I hope they will consider making exceptions to the fees for illness and other emergency situations. It’s not always possible to anticipate last-minute cancellations of this nature, and $30 for our family of three is pretty high penalty to pay because of a sick child, a flat tire, etc.

    I understand their need to keep people from squatting on multiple reservations, but I feel like this is just one more policy that is making the parks feel less friendly to locals.

  2. Ben Rockwood says:

    I’ve ALWAYS had reservations for table service (never just a walk-up) and I have NEVER had the impression that they were “holding a table” for me. Ever. If the restaurant was packed we had to wait. Sometimes a half hour. If the restaurant was empty we were seated right away… but that’s not because they were “holding a table” for us — the restaurant was just empty.

  3. Linsey says:

    This is a good thing. No shows can be around 30% and can really screw up dining for the evening. As an ex cast member who worked good and Bev, I had a night where two large tables were no shows and that meant an empty section for upwards of an hour or more. For servers, that’s us losing money and is just not fair on the cast who are trying to make a living and it is really easy to cancel by phone or online etc and always has been. It’s a courtesy to let someone know you won’t be showing up! Rumors of this policy have been around for two years so it’s not a sudden decision, we knew it was coming! And with it already in place for higher end restaurants it isn’t hard to implement and a lot of guests are already used to it. It’s especially useful during free dining since guest take advantage of the fact that since it’s free dining they can load up loads of reservations and just not show up. That was always the worst times for it. Penalties make sense. It isn’t a good look to have loads of free tables when people are hungry and then have the reservations not show up.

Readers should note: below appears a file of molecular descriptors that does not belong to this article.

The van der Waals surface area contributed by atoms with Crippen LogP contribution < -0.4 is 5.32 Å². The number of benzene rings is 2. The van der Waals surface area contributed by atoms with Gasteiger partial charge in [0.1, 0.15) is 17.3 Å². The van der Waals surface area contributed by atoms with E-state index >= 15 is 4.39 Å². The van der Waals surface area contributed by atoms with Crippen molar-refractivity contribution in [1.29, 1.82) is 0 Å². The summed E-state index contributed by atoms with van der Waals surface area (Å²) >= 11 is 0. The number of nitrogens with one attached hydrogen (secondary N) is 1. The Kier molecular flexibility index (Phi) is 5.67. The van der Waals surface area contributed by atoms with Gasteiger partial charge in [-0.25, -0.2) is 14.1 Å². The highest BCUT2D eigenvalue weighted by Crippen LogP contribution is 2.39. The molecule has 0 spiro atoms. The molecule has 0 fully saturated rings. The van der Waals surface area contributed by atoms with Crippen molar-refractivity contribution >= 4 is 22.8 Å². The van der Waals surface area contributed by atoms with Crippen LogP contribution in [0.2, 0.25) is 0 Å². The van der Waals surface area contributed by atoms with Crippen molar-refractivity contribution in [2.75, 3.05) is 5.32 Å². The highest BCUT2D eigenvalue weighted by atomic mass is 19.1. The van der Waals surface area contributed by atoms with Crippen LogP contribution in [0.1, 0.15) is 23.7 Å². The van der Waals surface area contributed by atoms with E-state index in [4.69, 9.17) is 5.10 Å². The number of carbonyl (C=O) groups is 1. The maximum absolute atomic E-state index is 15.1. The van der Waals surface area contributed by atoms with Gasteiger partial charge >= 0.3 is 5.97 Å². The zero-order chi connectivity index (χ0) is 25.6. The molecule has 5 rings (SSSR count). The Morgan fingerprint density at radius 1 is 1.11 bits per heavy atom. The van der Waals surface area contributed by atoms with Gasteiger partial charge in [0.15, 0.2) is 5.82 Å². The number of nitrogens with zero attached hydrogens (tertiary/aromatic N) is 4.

4. Linsey says:

    Also, a reservation at Disney does not guarantee you a table, it guarantees you get in ahead of potential walk ins. Plenty of people are turned away of a night. The aim is to sit you within 15minutes of your reservation time, but dice they ditched the two hour dining limit, it is very difficult to judge when people will eat up and leave, hence why you may still have to wait, because it isn’t an exact science.

  5. Kim says:

    What do you think will happen for changing a time of a reservation the day of the reservation. Lets say you are a few hours prior to the reservation and you would like to see if there is something earlier or later available… will they charge you?

  6. Okay, but what about those times when you, y’know, get stuck in the line for Soarin’? Can you call and explain and have the fee revoked? I don’t see anything wrong with the fee and cancellation policies as a general principle, but I think Disney will have to be judicious and flexible with how they apply the new policies.